A creature named Kyubey offers to grant Madoka a wish if she becomes a 'magical girl' and fights grotesque witches. A magical girl named Homura tries to stop this agreement, and the true nature of the contract with Kyubey is revealed.
Naota is a normal student living with his abnormal father and grandfather. One day, a seemingly insane girl named Haruko blazes in from out of nowhere on her Vespa, wielding an electric guitar with a buzzsaw! Haruko moves in with Naota under the pretense of being a housekeeper, but Naota knows there's something obviously strange about her. To make matters worse, large shapes are growing out of his head, hatching into large monsters that Haruko makes her mission to kill. Who is Haruko really, and what is she after? You won't find out until the end of this bizarre story. Written by
Director Kazuya Tsurumaki personally oversaw the English dub in America. He was very insistent that the voice actors/actresses from the English dub had the same "essence" as the Japanese actors/actresses. He said he was very pleased with the characters for the English dub, and was especially pleased with voice actress Kari Wahlgren's Haruko. See more »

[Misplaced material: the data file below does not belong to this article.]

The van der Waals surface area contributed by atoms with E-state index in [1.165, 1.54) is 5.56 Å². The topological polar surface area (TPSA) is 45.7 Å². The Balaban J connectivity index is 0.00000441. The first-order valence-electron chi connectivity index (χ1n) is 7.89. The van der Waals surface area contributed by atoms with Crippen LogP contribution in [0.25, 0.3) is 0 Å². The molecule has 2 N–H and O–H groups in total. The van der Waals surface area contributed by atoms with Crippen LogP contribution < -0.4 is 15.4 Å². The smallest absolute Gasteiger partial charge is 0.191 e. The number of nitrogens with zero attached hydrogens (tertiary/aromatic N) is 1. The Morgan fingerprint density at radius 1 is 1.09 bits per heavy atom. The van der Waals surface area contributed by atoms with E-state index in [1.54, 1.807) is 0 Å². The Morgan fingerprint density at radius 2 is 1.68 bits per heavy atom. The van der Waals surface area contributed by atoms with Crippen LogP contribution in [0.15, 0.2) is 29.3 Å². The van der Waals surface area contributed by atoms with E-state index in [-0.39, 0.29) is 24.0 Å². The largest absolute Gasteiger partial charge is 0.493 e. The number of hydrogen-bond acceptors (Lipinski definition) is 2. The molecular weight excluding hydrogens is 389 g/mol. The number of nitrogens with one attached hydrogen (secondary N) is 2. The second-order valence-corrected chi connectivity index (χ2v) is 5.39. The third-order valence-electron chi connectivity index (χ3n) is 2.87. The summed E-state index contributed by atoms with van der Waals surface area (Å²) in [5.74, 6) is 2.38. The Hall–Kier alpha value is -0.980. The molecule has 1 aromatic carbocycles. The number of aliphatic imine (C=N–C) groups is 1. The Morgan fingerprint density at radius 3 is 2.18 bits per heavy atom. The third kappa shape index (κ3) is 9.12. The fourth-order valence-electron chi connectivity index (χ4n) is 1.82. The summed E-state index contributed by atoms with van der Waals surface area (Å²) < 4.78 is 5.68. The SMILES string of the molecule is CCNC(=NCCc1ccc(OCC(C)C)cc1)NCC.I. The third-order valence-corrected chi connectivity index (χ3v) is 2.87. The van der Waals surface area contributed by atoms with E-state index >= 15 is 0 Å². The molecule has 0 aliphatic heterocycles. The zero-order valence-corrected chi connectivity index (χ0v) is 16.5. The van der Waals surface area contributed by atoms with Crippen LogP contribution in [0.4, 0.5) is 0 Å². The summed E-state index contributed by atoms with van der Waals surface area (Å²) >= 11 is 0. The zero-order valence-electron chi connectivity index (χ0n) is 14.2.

During the dinner conversation in episode 3, it was mentioned that Haruko ran over Ninamori with her Vespa. This was not accurate, Haruko fell off her bike, the bike continued on and hit Naota, who was then sent careening into Ninamori. See more »
FLCL (short for "Furi Kuri", although I really have no clue how or why) is a highly stylized show. It's light-speed flow of dialog train-wrecks with the multitude of visual accompaniments in a strange combination of storytelling and all-out madness. There's no denying it, Furi Kuri will almost assuredly make you say "What the **** did I just watch?" I won't try to convince you of anything but that fact, nor do I feel anyone should. The show was made to warp minds while telling a tale - yes, there IS a plot underneath all this insanity - and cover as many genres, as many styles and subjects and tastes as possible. It is madcap entertainment, that's for sure.
Any attempts to cover the storyline for this series feel as if they'll ultimately end in failure, primarily because saying too much would spoil the plot...and you can't tread very far without toeing that line. Therefore, I'll make an attempt at telling what I can, trying not to spoil anything.